So what else other than fishing – or not – might this river have had to offer? Williamson wrote Salar the Salmon during the height of his admiration for Hitler, whom, incredibly, he once described as "the only true pacifist in Europe". There is an uneasy reference in the text to Salar's "racial purpose". Fully approving of Hitler's pre-war plans for afforestation and agricultural reform, Williamson seems to have drawn all the wrong lessons from the nature he so loved. How could this be?
"That's because he and the Nazis were looking for something about which they had already made up their minds. But Williamson's far more enduring message, and one that's echoed in Ted's poetry, was about the way that humans and nature are part of the same system. We are intimately connected, and if we do the dirty on nature, it will eventually repay us in kind. All his life, Ted was struggling to understand the elemental connection between ourselves and our fellow creatures. Anyone reading his poetry or taking up one of Williamson's wonderful books must come away with the idea that nature is something with which we must co-exist, rather than try to dominate."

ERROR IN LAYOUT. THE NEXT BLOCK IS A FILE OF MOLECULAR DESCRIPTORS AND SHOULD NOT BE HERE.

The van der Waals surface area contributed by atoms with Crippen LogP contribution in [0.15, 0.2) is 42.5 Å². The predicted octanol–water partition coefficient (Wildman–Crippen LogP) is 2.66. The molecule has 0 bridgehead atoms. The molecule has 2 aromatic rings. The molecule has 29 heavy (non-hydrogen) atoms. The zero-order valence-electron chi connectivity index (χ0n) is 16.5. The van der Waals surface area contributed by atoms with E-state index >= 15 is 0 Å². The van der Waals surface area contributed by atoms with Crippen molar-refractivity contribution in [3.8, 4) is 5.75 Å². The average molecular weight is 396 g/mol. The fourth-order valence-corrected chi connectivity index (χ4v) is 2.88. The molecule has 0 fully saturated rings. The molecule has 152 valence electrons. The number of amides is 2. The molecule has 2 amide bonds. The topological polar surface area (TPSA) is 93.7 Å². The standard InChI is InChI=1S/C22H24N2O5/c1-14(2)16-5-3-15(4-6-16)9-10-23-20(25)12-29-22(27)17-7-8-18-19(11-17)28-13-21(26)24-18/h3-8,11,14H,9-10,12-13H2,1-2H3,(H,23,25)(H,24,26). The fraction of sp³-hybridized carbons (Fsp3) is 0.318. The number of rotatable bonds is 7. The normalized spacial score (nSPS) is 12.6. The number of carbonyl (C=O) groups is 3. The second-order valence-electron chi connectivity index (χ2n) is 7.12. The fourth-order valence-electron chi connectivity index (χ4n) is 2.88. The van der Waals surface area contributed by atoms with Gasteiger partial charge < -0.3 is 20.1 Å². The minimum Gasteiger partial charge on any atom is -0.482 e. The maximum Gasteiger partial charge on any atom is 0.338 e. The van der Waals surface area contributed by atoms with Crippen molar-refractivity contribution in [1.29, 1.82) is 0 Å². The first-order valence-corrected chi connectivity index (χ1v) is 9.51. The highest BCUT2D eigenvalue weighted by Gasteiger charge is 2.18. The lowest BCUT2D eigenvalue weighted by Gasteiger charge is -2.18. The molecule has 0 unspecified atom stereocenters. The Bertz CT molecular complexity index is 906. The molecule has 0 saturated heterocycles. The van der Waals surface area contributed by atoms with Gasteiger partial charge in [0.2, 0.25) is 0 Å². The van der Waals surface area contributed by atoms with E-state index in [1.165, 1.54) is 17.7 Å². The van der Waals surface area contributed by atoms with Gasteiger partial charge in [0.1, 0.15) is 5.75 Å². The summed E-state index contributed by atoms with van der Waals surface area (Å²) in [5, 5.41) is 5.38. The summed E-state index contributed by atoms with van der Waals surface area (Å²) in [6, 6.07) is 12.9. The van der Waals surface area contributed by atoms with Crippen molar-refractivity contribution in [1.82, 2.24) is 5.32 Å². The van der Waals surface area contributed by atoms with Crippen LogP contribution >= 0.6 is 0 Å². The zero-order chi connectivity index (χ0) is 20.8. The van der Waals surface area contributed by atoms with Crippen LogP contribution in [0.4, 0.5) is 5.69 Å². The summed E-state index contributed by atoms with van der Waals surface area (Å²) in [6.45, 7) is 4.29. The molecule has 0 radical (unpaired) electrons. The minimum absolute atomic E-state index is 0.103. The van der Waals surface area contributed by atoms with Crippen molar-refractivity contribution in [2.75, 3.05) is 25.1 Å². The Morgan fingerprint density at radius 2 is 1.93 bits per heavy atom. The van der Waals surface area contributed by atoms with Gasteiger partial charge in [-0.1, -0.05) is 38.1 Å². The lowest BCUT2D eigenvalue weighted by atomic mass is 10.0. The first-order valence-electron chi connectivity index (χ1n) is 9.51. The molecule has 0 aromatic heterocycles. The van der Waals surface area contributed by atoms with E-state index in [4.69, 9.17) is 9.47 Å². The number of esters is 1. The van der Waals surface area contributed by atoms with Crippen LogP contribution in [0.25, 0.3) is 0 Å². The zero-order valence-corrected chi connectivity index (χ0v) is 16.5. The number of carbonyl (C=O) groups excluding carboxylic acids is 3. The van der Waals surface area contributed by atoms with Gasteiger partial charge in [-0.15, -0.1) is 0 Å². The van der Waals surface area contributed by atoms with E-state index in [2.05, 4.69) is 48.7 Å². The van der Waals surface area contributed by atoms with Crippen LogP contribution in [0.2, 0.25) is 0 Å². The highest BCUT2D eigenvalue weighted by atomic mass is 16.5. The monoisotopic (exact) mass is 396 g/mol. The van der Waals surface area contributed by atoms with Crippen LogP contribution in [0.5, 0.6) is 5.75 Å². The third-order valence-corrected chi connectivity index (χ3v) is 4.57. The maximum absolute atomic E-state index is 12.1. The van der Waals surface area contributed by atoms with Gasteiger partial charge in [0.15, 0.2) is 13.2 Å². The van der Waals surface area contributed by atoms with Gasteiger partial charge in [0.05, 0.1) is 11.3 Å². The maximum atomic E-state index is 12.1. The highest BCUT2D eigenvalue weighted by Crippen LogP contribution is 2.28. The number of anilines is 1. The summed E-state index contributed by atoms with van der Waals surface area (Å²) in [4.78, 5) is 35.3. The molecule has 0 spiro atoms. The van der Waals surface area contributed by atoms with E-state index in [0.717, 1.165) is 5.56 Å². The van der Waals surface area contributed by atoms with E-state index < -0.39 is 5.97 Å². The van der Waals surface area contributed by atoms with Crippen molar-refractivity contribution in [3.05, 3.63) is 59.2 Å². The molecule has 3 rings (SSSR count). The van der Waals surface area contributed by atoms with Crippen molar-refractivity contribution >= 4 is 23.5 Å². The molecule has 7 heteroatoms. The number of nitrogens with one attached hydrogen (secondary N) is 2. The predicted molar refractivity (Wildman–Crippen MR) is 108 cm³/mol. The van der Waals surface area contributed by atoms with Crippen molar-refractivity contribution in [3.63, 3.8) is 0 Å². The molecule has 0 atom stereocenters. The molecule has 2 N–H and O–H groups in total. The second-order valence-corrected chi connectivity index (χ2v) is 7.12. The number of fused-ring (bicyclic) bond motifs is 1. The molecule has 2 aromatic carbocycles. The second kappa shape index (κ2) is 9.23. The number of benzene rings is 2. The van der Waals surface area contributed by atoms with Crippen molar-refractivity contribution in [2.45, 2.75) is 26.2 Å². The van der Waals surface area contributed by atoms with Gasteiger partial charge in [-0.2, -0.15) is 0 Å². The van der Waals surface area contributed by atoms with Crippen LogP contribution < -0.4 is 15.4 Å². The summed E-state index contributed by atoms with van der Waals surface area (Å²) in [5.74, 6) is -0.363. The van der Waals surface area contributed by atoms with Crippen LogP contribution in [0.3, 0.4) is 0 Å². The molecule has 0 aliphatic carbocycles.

Does this turn Williamson and Hughes into prophets as well as writers? "They did indeed see early harbingers of what we are all now coming to see, about the harm we are doing to our planet and the peril we face unless we change our ways. We have been brought up to believe that we are superior to everything else out there and could do with it more or less what we liked. But now we are starting to realise that we are in this together – humans and nature. We depend on each other for our survival. You can no longer separate the two."
Will this become an increasingly important message in Morpurgo's own writing? "Well, I hope it has been for some time. I wrote Why the Whales Came, where three friends defend a beached narwhal from human destruction, 20 years ago. And in Kensuke's Kingdom, published in 1999, the old Japanese soldier left alone on the island for decades after the end of the last war makes clear that the fish in the sea are not just for humans to prey on. They also have a life of their own that deserves respect. The children who read the book seemed to understand this, and given half a chance I believe they could still put the imbalance right. And that's the message I would like to pass on to my grandchildren. There is hope."